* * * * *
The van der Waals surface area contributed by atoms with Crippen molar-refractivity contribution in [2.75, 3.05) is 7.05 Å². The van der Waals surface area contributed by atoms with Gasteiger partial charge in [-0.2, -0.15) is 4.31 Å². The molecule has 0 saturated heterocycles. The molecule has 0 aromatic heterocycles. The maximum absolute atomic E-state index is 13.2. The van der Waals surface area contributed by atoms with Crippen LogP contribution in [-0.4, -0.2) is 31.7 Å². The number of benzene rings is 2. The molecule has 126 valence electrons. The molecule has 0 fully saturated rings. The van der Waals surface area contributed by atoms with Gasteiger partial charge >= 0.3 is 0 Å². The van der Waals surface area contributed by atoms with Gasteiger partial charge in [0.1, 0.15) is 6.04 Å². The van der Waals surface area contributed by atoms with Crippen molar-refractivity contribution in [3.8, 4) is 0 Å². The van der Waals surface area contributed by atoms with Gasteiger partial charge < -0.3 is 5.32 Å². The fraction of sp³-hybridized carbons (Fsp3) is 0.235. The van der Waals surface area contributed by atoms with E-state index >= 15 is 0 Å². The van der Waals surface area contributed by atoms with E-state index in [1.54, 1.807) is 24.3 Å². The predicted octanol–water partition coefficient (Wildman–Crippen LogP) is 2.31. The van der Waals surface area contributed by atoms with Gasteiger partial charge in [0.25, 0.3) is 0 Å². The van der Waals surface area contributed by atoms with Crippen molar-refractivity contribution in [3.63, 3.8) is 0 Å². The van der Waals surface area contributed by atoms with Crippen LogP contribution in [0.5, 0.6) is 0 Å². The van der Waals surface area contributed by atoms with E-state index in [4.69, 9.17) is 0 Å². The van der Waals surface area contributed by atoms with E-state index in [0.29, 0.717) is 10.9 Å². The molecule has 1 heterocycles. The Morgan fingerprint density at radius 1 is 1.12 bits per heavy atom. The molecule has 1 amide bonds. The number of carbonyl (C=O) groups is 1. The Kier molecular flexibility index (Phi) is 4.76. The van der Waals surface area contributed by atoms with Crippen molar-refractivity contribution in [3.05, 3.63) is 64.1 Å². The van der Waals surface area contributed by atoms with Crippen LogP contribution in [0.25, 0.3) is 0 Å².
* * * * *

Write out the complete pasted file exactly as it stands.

The van der Waals surface area contributed by atoms with Crippen molar-refractivity contribution in [2.75, 3.05) is 7.05 Å². The van der Waals surface area contributed by atoms with Gasteiger partial charge in [-0.2, -0.15) is 4.31 Å². The molecule has 0 saturated heterocycles. The molecule has 0 aromatic heterocycles. The maximum absolute atomic E-state index is 13.2. The van der Waals surface area contributed by atoms with Crippen LogP contribution in [-0.4, -0.2) is 31.7 Å². The number of benzene rings is 2. The molecule has 126 valence electrons. The molecule has 0 fully saturated rings. The van der Waals surface area contributed by atoms with Gasteiger partial charge >= 0.3 is 0 Å². The van der Waals surface area contributed by atoms with Gasteiger partial charge in [0.1, 0.15) is 6.04 Å². The van der Waals surface area contributed by atoms with Crippen molar-refractivity contribution in [3.8, 4) is 0 Å². The van der Waals surface area contributed by atoms with Gasteiger partial charge < -0.3 is 5.32 Å². The fraction of sp³-hybridized carbons (Fsp3) is 0.235. The van der Waals surface area contributed by atoms with E-state index >= 15 is 0 Å². The van der Waals surface area contributed by atoms with E-state index in [1.54, 1.807) is 24.3 Å². The predicted octanol–water partition coefficient (Wildman–Crippen LogP) is 2.31. The van der Waals surface area contributed by atoms with Gasteiger partial charge in [0.25, 0.3) is 0 Å². The van der Waals surface area contributed by atoms with Crippen molar-refractivity contribution in [3.63, 3.8) is 0 Å². The van der Waals surface area contributed by atoms with Crippen LogP contribution in [0.5, 0.6) is 0 Å². The van der Waals surface area contributed by atoms with E-state index in [4.69, 9.17) is 0 Å². The van der Waals surface area contributed by atoms with E-state index in [0.29, 0.717) is 10.9 Å². The molecule has 1 heterocycles. The Morgan fingerprint density at radius 1 is 1.12 bits per heavy atom. The molecule has 1 amide bonds. The number of carbonyl (C=O) groups is 1. The Kier molecular flexibility index (Phi) is 4.76. The van der Waals surface area contributed by atoms with Crippen molar-refractivity contribution in [3.05, 3.63) is 64.1 Å². The van der Waals surface area contributed by atoms with Crippen LogP contribution in [0.25, 0.3) is 0 Å².